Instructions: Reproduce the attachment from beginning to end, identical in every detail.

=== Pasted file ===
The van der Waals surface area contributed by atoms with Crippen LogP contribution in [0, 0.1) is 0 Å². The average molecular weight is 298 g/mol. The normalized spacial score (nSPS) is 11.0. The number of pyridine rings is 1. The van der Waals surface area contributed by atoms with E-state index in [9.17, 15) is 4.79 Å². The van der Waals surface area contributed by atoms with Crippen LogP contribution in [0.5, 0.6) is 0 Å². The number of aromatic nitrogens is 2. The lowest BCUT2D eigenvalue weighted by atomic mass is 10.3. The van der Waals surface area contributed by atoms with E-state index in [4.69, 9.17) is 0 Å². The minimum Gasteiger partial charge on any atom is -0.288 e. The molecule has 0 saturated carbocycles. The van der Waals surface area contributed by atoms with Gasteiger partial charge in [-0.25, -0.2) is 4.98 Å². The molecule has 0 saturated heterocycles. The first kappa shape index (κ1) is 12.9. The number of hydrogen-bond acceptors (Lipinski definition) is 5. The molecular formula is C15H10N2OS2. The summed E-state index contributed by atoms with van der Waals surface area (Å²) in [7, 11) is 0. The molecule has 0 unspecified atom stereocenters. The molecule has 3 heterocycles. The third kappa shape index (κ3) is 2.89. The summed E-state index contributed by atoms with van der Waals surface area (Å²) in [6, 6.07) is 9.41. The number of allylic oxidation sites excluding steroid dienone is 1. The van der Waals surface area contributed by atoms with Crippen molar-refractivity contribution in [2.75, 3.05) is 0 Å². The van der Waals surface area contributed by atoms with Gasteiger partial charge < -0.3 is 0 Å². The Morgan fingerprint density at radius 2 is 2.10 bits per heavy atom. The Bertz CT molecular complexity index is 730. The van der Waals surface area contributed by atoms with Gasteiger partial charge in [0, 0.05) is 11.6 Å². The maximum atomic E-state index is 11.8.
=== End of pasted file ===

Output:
The van der Waals surface area contributed by atoms with Crippen LogP contribution in [0, 0.1) is 0 Å². The average molecular weight is 298 g/mol. The normalized spacial score (nSPS) is 11.0. The number of pyridine rings is 1. The van der Waals surface area contributed by atoms with E-state index in [9.17, 15) is 4.79 Å². The van der Waals surface area contributed by atoms with Crippen LogP contribution in [0.5, 0.6) is 0 Å². The number of aromatic nitrogens is 2. The lowest BCUT2D eigenvalue weighted by atomic mass is 10.3. The van der Waals surface area contributed by atoms with E-state index in [4.69, 9.17) is 0 Å². The minimum Gasteiger partial charge on any atom is -0.288 e. The molecule has 0 saturated carbocycles. The van der Waals surface area contributed by atoms with Gasteiger partial charge in [-0.25, -0.2) is 4.98 Å². The molecule has 0 saturated heterocycles. The first kappa shape index (κ1) is 12.9. The number of hydrogen-bond acceptors (Lipinski definition) is 5. The molecular formula is C15H10N2OS2. The summed E-state index contributed by atoms with van der Waals surface area (Å²) in [7, 11) is 0. The molecule has 0 unspecified atom stereocenters. The molecule has 3 heterocycles. The third kappa shape index (κ3) is 2.89. The summed E-state index contributed by atoms with van der Waals surface area (Å²) in [6, 6.07) is 9.41. The number of allylic oxidation sites excluding steroid dienone is 1. The van der Waals surface area contributed by atoms with Crippen molar-refractivity contribution in [2.75, 3.05) is 0 Å². The van der Waals surface area contributed by atoms with Gasteiger partial charge < -0.3 is 0 Å². The Morgan fingerprint density at radius 2 is 2.10 bits per heavy atom. The Bertz CT molecular complexity index is 730. The van der Waals surface area contributed by atoms with Gasteiger partial charge in [0, 0.05) is 11.6 Å². The maximum atomic E-state index is 11.8.